Last Wednesday I woke to an email informing me that my beautiful, talented friend Terri S. Shrum passed away after a battle with cancer. She’d been diagnosed just weeks after she’d decided to pick up and move to Key West from New Orleans to devote herself to the craft of writing. I’d been reading the updates and watching her progress and had known it was a matter of time. But still, there’s a cold shock to the finality of death.
Terri and I had met in Alta, Utah at Writers@Work and recognized one another immediately–our volley of laughter and vulnerable stories began at the first lunch we had at Alta Lodge and continued throughout our friendship. We were only in the same place one other time, but we stayed in touch and sent each other little stupid packages of junk that made us laugh. Terri connected everyone, that was her thing. I made friends through Terri that have been some of the most influential people in the landscape of my heart. That’s how Terri was–her tribe was continually expanding, she collected and treasured people and pushed them together.
No one in my daily life knows Terri personally, so it has been a weird sort of grief–kind of isolated (and easy to deny). I wish I’d seen more of her, and writing it here, it’s hard to explain the kind of confidence Terri’s friendship gave me. I’d gone to Utah to do some really serious heavy lifting writing. The kind of writing I knew I needed to do, but was terrified would break me. I did it, in a room with Terri and Bryan (another amazing gift of that Utah trip) and Steve (all in the picture above) and several other incredible writers. I met Kate Gale at the same conference and that was the start of my relationship with Red Hen, which led to the book I’m so proud to have completed and heaved into the world. I’d have never submitted the manuscript without Terri’s push. But more than that. I don’t know how to say it all.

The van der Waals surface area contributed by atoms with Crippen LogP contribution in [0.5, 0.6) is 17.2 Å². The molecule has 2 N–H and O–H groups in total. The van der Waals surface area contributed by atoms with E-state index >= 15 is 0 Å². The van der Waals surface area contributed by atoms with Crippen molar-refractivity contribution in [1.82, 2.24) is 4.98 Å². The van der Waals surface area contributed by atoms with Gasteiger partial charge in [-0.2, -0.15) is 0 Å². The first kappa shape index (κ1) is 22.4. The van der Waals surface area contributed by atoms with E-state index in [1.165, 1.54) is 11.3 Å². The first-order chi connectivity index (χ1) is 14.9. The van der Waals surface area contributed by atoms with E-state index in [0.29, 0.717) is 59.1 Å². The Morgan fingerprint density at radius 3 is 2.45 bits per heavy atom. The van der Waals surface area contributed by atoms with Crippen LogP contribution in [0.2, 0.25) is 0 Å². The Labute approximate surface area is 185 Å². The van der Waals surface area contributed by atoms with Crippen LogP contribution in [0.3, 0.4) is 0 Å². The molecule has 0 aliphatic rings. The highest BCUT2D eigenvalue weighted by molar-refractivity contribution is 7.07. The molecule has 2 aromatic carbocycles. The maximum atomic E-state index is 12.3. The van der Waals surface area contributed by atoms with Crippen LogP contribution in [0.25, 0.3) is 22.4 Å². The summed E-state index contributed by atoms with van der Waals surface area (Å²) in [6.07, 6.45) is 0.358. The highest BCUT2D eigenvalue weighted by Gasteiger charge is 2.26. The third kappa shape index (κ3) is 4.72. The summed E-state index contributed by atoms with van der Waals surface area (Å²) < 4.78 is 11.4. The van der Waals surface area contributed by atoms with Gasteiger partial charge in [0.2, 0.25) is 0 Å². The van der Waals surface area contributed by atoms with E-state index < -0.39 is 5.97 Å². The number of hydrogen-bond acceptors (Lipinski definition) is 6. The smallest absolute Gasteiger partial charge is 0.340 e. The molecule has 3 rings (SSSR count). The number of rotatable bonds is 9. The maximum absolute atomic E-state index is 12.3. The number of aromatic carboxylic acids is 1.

On Sunday morning, I got a message request on Facebook from a man named Michael. I recognized his name,because Terri was always trying to connect us. Here’s what Michael posted after our meeting Sunday evening:
Our mutual friend Terri has been trying to get Seema and me together for a while now, and, well, life kept happening and we never got around to it. Terri slipped from this realm on Wednesday (I can see her gorgeous smile and hear her saying, “Those are really beautiful words to say I died.”), and I finally messaged Seema this morning to suggest we raise a glass in her honor. Her immediate response was yes, please, tonight. Terri had an ear for language and a heart for friends, and she was right: we basically pinky swore to be friends for life upon sitting down.
Terri was beautiful, bawdy, full — an embodiment of the perfect, wry turn of phrase and the resulting laughter. The timing is cruel because the world needs more of that right now, not less. Terri was with us as we talked about her, but also in how we connected, belly laughed, and barely had breath to catch each other up on our lives — having just met, but recognizing that we’d found another “one of us.”
What a gift.